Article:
There is an international deficit of scientists and engineers. For example, a 2012 report indicates that training at current rates will result in a 1,000,000 shortfall to meet workforce demands across the next decade just in the US. Such reports call for increased training but also highlight an imperative to develop better retention strategies to help close this formidable gap, especially for women, who remain underrepresented within many fields of science and engineering. We focussed on identifying on retention issues at level 4 and post graduate employment. In order to enhance induction/ transition support for first year students and develop better career/ FE support we investigated what students understood about the activities that professional scientists/ engineers engage with routinely. Students at 3 regional HEIs on a range of STEM programmes were challenged to articulate their understanding of what professional scientists/ engineers routinely do, along with providing information about pre entry motivations for choice of subject/ university course, post graduate study/ career aspirations and parental/ carer occupation. Students were also asked to complete a ‘Draw a Scientist/ Engineer’ task and the visual images drawn were analysed for gender and level of stereotype. The data reveals a range of misconceptions, including gender biased stereotypes. Aspects of the data will be discussed, along with implications for practice.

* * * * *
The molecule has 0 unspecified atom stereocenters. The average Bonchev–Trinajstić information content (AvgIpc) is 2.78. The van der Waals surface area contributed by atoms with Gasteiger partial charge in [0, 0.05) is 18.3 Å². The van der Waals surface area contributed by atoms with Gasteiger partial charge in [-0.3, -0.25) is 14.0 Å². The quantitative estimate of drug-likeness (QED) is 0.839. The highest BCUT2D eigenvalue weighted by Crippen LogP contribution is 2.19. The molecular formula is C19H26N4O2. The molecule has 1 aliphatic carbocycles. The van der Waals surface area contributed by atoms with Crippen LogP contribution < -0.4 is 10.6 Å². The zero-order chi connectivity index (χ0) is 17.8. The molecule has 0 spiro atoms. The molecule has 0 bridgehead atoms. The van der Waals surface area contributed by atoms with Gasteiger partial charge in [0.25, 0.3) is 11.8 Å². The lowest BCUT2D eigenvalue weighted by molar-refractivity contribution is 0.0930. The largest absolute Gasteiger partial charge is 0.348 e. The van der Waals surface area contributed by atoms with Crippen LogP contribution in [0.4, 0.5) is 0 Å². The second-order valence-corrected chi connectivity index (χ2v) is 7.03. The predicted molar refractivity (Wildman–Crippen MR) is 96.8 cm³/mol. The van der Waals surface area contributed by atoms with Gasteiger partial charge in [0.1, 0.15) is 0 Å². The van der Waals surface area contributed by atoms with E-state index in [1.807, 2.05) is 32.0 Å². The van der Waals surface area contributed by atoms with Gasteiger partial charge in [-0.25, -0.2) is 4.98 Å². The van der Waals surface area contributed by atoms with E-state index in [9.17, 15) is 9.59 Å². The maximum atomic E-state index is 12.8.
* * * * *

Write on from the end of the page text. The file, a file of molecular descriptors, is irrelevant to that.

|Publication status||Published - 27 Mar 2014|
|Event||Annual Regional Learning and Teaching Conference 2014 - Durham|
Duration: 27 Mar 2014 → …
|Conference||Annual Regional Learning and Teaching Conference 2014|
|Period||27/03/14 → …|